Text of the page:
You’ve probably heard the saying, “in real estate it’s location, location, location”.
Well, in the world of direct marketing, especially online direct-response marketing, it’s “test, test, test”. Knowing what to test, why you are testing it and how to make changes based on the data, is somewhat of an “art”, but mostly “science”. The science part means having the proper tools to know:
- Where did the visitor come from: an Google Ads ad, an organic listing, another website, an email, etc.?
- Exactly what did the visitor type in the search box that caused them to see your ad?
- Are they using words like “free” or “red” when all you sell are “blue”?
- How were search queries linked to keywords?
- Did the visitor just look at the landing page and “bounce” or did they look at several pages?
- How many pages did they visit?
- How long did they spend on your website?
- Did they visit a specific page you wanted them to see?
- Did they take an action you wanted them to take?
- Are they a new visitor or have they been to your website before?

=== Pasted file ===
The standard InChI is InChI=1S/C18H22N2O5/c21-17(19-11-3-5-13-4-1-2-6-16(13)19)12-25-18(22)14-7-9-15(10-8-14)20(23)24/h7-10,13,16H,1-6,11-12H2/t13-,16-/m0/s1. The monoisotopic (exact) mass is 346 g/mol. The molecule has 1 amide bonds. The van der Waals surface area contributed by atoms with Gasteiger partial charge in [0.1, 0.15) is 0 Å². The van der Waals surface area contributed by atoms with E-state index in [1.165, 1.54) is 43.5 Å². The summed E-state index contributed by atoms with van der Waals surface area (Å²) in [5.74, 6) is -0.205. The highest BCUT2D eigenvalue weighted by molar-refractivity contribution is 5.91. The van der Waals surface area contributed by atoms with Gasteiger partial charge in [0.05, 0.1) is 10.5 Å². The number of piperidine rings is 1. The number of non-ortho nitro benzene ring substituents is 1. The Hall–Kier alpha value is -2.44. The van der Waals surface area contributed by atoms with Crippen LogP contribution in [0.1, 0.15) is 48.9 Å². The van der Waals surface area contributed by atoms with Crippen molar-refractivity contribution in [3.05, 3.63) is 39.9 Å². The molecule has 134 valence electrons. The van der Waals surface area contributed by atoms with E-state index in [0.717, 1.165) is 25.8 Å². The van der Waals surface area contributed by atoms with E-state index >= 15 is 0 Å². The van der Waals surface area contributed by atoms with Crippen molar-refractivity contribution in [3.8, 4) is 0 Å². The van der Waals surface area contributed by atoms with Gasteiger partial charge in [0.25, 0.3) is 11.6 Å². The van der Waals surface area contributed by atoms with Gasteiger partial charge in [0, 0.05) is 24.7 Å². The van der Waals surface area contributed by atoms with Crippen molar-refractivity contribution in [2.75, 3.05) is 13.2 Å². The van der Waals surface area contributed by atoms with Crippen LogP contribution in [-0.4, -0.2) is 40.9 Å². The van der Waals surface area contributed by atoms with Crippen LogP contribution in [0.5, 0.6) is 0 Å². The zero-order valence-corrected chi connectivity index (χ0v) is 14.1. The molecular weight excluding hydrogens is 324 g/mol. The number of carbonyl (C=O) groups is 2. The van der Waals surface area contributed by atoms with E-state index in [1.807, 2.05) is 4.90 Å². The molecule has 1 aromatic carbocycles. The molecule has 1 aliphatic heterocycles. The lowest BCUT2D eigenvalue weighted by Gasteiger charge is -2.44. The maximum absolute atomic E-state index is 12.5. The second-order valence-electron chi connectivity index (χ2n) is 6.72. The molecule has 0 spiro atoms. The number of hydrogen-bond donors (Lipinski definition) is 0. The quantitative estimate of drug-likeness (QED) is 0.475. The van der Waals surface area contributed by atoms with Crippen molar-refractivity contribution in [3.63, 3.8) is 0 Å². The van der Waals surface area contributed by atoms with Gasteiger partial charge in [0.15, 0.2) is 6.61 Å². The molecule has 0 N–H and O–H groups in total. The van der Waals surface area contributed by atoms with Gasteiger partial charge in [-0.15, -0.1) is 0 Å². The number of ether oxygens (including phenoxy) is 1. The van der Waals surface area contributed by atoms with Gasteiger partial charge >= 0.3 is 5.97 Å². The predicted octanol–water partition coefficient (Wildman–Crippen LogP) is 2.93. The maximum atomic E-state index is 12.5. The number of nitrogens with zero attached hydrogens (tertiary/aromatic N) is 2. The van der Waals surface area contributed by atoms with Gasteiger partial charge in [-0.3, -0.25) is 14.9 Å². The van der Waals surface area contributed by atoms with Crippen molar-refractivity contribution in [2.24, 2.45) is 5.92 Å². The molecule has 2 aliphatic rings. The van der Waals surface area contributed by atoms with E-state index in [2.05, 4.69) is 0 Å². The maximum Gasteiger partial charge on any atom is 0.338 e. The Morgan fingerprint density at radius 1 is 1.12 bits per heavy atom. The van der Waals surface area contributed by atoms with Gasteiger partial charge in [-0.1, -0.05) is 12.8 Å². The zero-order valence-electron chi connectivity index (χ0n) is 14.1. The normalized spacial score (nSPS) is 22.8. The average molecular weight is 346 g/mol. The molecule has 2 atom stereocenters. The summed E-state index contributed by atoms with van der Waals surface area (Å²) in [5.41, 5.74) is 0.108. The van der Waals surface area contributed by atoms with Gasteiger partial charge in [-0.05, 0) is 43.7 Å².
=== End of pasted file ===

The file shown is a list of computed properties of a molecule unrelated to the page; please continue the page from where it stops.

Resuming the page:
Knowing the answers to these and many other important questions is all possible by implementing web analytics. I like to refer to it as “peeking behind the curtain”. Web analytics are a very powerful tool, but it does require some additional work. It’s not a requirement, but it is very helpful when it comes to optimizing your Google Ads campaigns.
And one more thing, here is another ism I like which is very appropriate. “You can’t improve what you can’t measure”.Web analytics is the tool that allows us to measure.
OK, so how do I get web analytics? It involves using your webmaster to put a few lines of Java code on each web page of your site. This code sends data on visitor behavior to a data base which can be queried to provide valuable information about how well your campaign is performing. Google Analytics is not the best web analytics application, but it is pretty good and best of all, it’s FREE.